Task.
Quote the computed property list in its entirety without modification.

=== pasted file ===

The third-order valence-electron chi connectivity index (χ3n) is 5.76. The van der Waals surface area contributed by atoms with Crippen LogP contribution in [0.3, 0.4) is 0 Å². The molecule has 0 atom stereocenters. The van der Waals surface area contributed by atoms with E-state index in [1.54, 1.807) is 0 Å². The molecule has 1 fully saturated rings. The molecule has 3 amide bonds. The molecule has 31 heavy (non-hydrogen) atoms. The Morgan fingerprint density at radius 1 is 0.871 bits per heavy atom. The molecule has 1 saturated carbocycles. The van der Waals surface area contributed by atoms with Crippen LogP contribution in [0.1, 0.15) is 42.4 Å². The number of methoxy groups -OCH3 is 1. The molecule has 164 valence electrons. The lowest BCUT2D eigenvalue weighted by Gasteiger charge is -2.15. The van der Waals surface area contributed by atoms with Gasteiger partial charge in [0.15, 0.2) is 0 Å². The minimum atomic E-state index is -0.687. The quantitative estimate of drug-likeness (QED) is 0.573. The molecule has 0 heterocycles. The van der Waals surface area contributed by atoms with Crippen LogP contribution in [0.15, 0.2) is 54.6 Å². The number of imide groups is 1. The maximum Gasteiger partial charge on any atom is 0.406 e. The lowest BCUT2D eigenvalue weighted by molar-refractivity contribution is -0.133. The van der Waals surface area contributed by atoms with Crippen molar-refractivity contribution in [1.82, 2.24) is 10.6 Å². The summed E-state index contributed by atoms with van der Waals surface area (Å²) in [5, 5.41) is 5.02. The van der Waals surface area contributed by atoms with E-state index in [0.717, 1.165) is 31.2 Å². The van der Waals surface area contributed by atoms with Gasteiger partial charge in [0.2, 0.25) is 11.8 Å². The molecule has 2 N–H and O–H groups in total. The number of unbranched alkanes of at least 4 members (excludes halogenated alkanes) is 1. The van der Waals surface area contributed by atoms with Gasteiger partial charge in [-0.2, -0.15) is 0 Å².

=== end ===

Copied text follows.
The third-order valence-electron chi connectivity index (χ3n) is 5.76. The van der Waals surface area contributed by atoms with Crippen LogP contribution in [0.3, 0.4) is 0 Å². The molecule has 0 atom stereocenters. The van der Waals surface area contributed by atoms with E-state index in [1.54, 1.807) is 0 Å². The molecule has 1 fully saturated rings. The molecule has 3 amide bonds. The molecule has 31 heavy (non-hydrogen) atoms. The Morgan fingerprint density at radius 1 is 0.871 bits per heavy atom. The molecule has 1 saturated carbocycles. The van der Waals surface area contributed by atoms with Crippen LogP contribution in [0.1, 0.15) is 42.4 Å². The number of methoxy groups -OCH3 is 1. The molecule has 164 valence electrons. The lowest BCUT2D eigenvalue weighted by Gasteiger charge is -2.15. The van der Waals surface area contributed by atoms with Gasteiger partial charge in [0.15, 0.2) is 0 Å². The minimum atomic E-state index is -0.687. The quantitative estimate of drug-likeness (QED) is 0.573. The molecule has 0 heterocycles. The van der Waals surface area contributed by atoms with Crippen LogP contribution in [0.15, 0.2) is 54.6 Å². The number of imide groups is 1. The maximum Gasteiger partial charge on any atom is 0.406 e. The lowest BCUT2D eigenvalue weighted by molar-refractivity contribution is -0.133. The van der Waals surface area contributed by atoms with Crippen molar-refractivity contribution in [1.82, 2.24) is 10.6 Å². The summed E-state index contributed by atoms with van der Waals surface area (Å²) in [5, 5.41) is 5.02. The van der Waals surface area contributed by atoms with E-state index in [0.717, 1.165) is 31.2 Å². The van der Waals surface area contributed by atoms with Gasteiger partial charge in [0.2, 0.25) is 11.8 Å². The molecule has 2 N–H and O–H groups in total. The number of unbranched alkanes of at least 4 members (excludes halogenated alkanes) is 1. The van der Waals surface area contributed by atoms with Gasteiger partial charge in [-0.2, -0.15) is 0 Å².